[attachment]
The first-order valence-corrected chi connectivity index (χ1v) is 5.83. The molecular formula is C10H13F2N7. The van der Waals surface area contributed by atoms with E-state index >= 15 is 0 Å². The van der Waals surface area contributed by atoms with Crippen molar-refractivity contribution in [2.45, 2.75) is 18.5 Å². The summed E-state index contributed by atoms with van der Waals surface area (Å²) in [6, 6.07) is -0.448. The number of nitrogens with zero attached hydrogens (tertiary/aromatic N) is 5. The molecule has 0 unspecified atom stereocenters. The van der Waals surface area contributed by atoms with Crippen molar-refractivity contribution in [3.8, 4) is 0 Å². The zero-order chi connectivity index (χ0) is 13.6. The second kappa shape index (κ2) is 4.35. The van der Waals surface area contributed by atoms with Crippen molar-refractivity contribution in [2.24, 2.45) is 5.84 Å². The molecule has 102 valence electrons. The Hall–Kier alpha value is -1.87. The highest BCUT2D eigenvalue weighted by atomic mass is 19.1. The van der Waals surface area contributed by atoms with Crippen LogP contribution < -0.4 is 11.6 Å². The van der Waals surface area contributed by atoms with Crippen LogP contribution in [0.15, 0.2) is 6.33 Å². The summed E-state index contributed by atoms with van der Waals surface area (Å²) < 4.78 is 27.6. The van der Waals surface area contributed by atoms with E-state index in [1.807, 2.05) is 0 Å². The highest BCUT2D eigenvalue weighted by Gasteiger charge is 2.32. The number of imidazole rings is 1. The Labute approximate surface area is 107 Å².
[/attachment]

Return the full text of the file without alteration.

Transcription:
The first-order valence-corrected chi connectivity index (χ1v) is 5.83. The molecular formula is C10H13F2N7. The van der Waals surface area contributed by atoms with E-state index >= 15 is 0 Å². The van der Waals surface area contributed by atoms with Crippen molar-refractivity contribution in [2.45, 2.75) is 18.5 Å². The summed E-state index contributed by atoms with van der Waals surface area (Å²) in [6, 6.07) is -0.448. The number of nitrogens with zero attached hydrogens (tertiary/aromatic N) is 5. The molecule has 0 unspecified atom stereocenters. The van der Waals surface area contributed by atoms with Crippen molar-refractivity contribution in [3.8, 4) is 0 Å². The zero-order chi connectivity index (χ0) is 13.6. The second kappa shape index (κ2) is 4.35. The van der Waals surface area contributed by atoms with Crippen molar-refractivity contribution in [2.24, 2.45) is 5.84 Å². The molecule has 102 valence electrons. The Hall–Kier alpha value is -1.87. The highest BCUT2D eigenvalue weighted by atomic mass is 19.1. The van der Waals surface area contributed by atoms with Crippen LogP contribution < -0.4 is 11.6 Å². The van der Waals surface area contributed by atoms with Crippen LogP contribution in [0.15, 0.2) is 6.33 Å². The summed E-state index contributed by atoms with van der Waals surface area (Å²) < 4.78 is 27.6. The van der Waals surface area contributed by atoms with E-state index in [1.807, 2.05) is 0 Å². The highest BCUT2D eigenvalue weighted by Gasteiger charge is 2.32. The number of imidazole rings is 1. The Labute approximate surface area is 107 Å².